• Comprehensive Data Security Audit Rights. It goes without saying that no one – on either side of the table - enjoys audits.[3] Under most contracts, the expense of the audit is generally borne by the company/customer. As for the outsource services provider, an audit can be disruptive and time-consuming. Nonetheless, because outsourcing engagements typically run for a period of years, it's not enough to simply ensure that the company's chosen outsourcer has appropriate data and information security measures in place as of contract signing. Well-crafted agreements incorporate ongoing covenants by the outsourcer to maintain the level of data/information security throughout the term of the engagement. Indeed, many agreements impose obligations on the outsourcer to improve and enhance its processes to keep those processes in line with industry standards. Certifying that those standards are being met – not only at the onset of the engagement but throughout the term – can only be achieved by periodically auditing the outsourcer. And while generally it's a good idea to limit the frequency of the audit (e.g., once annually), be sure to incorporate the right to conduct follow-up audits (at the outsourcer's expense) if material non-compliance issues are uncovered during the scheduled audit, as well as clarify that the audit frequency limitation will not apply to examinations mandated by government or regulatory bodies.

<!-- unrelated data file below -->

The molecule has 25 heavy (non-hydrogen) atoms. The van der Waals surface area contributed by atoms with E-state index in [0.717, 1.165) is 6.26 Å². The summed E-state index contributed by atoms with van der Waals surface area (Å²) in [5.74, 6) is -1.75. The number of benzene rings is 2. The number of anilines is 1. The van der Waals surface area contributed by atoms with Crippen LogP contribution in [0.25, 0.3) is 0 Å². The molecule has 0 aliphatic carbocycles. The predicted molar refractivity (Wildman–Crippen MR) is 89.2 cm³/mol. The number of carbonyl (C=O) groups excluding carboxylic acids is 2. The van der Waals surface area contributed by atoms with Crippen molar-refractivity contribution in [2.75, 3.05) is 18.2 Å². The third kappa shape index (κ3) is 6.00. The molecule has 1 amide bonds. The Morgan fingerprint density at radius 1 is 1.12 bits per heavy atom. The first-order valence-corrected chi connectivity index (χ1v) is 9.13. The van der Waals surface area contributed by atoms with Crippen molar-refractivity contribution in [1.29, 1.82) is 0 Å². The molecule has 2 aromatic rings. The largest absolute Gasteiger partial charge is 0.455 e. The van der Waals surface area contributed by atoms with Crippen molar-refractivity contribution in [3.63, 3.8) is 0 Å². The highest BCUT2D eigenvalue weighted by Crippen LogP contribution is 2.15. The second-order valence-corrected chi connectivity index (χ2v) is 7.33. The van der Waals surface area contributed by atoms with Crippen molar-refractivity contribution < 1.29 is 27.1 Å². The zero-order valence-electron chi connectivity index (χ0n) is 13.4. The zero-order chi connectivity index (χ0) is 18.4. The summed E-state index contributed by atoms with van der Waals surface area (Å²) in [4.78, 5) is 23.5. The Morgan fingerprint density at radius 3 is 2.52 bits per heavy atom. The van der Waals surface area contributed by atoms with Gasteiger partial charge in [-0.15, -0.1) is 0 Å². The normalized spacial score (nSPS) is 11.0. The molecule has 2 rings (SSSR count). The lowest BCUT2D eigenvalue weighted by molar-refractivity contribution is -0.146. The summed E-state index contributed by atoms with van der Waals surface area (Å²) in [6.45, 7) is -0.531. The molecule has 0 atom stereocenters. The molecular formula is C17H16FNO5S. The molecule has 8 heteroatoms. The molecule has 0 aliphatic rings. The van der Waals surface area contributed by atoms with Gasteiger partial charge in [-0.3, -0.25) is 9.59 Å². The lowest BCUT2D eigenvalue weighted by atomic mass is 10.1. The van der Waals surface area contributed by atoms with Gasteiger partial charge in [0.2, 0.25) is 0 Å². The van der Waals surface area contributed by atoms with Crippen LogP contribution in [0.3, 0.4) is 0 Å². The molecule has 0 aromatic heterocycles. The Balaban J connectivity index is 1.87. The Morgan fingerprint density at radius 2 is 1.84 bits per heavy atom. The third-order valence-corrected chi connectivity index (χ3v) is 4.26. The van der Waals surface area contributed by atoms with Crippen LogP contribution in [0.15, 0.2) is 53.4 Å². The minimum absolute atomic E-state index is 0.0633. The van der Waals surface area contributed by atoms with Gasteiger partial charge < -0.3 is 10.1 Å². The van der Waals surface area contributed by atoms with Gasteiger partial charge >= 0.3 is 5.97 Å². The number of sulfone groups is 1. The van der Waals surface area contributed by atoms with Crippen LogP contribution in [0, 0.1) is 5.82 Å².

• Robust Governance Provisions. Governance is a topic that justifies an article of its own. Suffice it to say that many companies that utilize outsourcers will tell you that a detailed and disciplined governance process will often be the difference between a successful engagement and one that ends poorly. Because business functions within an organization invariably overlap, and because it's more and more likely that companies utilizing outsourcing will have more than one provider, it's more and more important to ensure cooperation and collaboration between vendors (as well as between vendors and internal personnel) is critical, especially where those vendors have control over or access to sensitive data and information. Contractually mandating cooperation between vendors is essential. But governing a portfolio of vendors isn't the only thing to be addressed in a governance process. Indeed, governance between the company and each individual outsourcer is equally, if not more important. Recognizing at the outset that change is inevitable in today's volatile regulatory environment and crafting a comprehensive but still manageable governance process to address those changes is key. At a minimum, acknowledge that changes in regulations are sure to come and put in place the kind of process that can quickly address and equitably and reasonably allocate responsibility for compliance with those changes.